Gallup: Political climate "relatively auspicious" for GOP


McClatchy Washington Bureau

America may be leaning more Republican.

Gallup's 2013 polling found 17 Democratic states, compared to 14 Republican states, but that's down from the Democrats' seven state advantage the previous year.

The trend, Gallup said, "reflects a gradual shrinking of the Democrats' dominance since 2008, the year Barack Obama first won the presidency.''

Perhaps more ominous: The three state lead is far below the 12 state advantage in 2010, when Democrats lost control of both Houses.

In that same vein, Democrats will be disadvantaged in protecting this year's Senate majority, as they will be attempting to protect seats in three solidly Republican states (South Dakota, Montana, and Alaska), as well as in a host of truly competitive states," Gallup found.

As a result, it said, "the political climate appears relatively auspicious for Republicans. But given potential differences in partisanship between the state adult population and the voting electorate, state partisanship doesn't always match state voting patterns, and doesn't account for the influence of incumbency or specific issues in a given race."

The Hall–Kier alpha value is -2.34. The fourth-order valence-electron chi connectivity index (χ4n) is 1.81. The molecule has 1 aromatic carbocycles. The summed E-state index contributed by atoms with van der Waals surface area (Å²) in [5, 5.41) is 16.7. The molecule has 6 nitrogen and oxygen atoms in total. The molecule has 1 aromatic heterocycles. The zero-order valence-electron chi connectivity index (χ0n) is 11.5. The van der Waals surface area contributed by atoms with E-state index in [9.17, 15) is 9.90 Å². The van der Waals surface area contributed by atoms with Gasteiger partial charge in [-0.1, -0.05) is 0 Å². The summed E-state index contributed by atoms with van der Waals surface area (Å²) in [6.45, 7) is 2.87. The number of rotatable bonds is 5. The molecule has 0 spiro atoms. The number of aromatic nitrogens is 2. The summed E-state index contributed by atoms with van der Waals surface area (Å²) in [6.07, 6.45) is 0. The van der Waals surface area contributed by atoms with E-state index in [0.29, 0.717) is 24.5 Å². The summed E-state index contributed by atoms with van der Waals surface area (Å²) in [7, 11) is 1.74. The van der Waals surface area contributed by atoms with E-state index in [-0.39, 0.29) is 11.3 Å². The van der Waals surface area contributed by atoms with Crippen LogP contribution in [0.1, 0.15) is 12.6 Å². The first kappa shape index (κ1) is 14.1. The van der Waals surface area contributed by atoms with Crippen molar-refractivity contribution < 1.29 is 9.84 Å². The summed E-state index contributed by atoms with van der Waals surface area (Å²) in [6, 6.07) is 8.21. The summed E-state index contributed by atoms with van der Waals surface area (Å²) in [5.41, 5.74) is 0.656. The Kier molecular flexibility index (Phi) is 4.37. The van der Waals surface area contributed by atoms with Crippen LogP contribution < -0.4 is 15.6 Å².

One warning: Political patterns could change this year, particularly if President Barack Obama's approval numbers change.


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FILE - This combination made from file photos provided by the National Institute of Health, Pasteur Institute shows, at top, a form of human T-cell leukemia virus, or HTLV, discovered by U.S. Dr. Robert Gallo and his team at the National Cancer Institute, a division of the National Institute of Health in Bethesda, Md. The image at bottom shows a lymphadenopathy-associated virus, or LAV, discovered by French Dr. Luc Montagnier of the Pasteur Institute. Both Gallo and Montagnier are credited with isolating the HIV virus that causes AIDS, or the human immunodeficiency virus. The discovery was announced 30 years ago, on April 23, 1984, at a news conference in Washington.

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